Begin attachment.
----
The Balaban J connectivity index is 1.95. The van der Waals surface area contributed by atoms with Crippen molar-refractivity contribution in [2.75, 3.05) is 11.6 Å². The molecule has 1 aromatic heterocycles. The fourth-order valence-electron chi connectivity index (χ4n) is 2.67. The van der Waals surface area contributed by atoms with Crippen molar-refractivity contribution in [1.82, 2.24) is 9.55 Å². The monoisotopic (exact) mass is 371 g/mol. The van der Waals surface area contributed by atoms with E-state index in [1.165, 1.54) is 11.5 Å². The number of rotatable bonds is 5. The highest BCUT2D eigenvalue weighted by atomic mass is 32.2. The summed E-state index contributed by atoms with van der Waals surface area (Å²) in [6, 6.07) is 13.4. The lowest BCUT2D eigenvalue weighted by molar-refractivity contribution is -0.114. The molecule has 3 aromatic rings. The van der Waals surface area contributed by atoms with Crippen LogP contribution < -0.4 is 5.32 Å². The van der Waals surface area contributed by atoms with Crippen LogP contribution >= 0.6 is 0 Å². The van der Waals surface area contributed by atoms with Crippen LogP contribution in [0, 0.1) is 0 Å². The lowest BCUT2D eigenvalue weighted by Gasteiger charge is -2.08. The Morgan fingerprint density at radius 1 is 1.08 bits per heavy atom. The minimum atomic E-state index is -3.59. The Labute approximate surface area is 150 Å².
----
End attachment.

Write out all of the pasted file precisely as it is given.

The Balaban J connectivity index is 1.95. The van der Waals surface area contributed by atoms with Crippen molar-refractivity contribution in [2.75, 3.05) is 11.6 Å². The molecule has 1 aromatic heterocycles. The fourth-order valence-electron chi connectivity index (χ4n) is 2.67. The van der Waals surface area contributed by atoms with Crippen molar-refractivity contribution in [1.82, 2.24) is 9.55 Å². The monoisotopic (exact) mass is 371 g/mol. The van der Waals surface area contributed by atoms with E-state index in [1.165, 1.54) is 11.5 Å². The number of rotatable bonds is 5. The highest BCUT2D eigenvalue weighted by atomic mass is 32.2. The summed E-state index contributed by atoms with van der Waals surface area (Å²) in [6, 6.07) is 13.4. The lowest BCUT2D eigenvalue weighted by molar-refractivity contribution is -0.114. The molecule has 3 aromatic rings. The van der Waals surface area contributed by atoms with Crippen LogP contribution < -0.4 is 5.32 Å². The van der Waals surface area contributed by atoms with Crippen LogP contribution >= 0.6 is 0 Å². The van der Waals surface area contributed by atoms with Crippen LogP contribution in [0, 0.1) is 0 Å². The lowest BCUT2D eigenvalue weighted by Gasteiger charge is -2.08. The Morgan fingerprint density at radius 1 is 1.08 bits per heavy atom. The minimum atomic E-state index is -3.59. The Labute approximate surface area is 150 Å².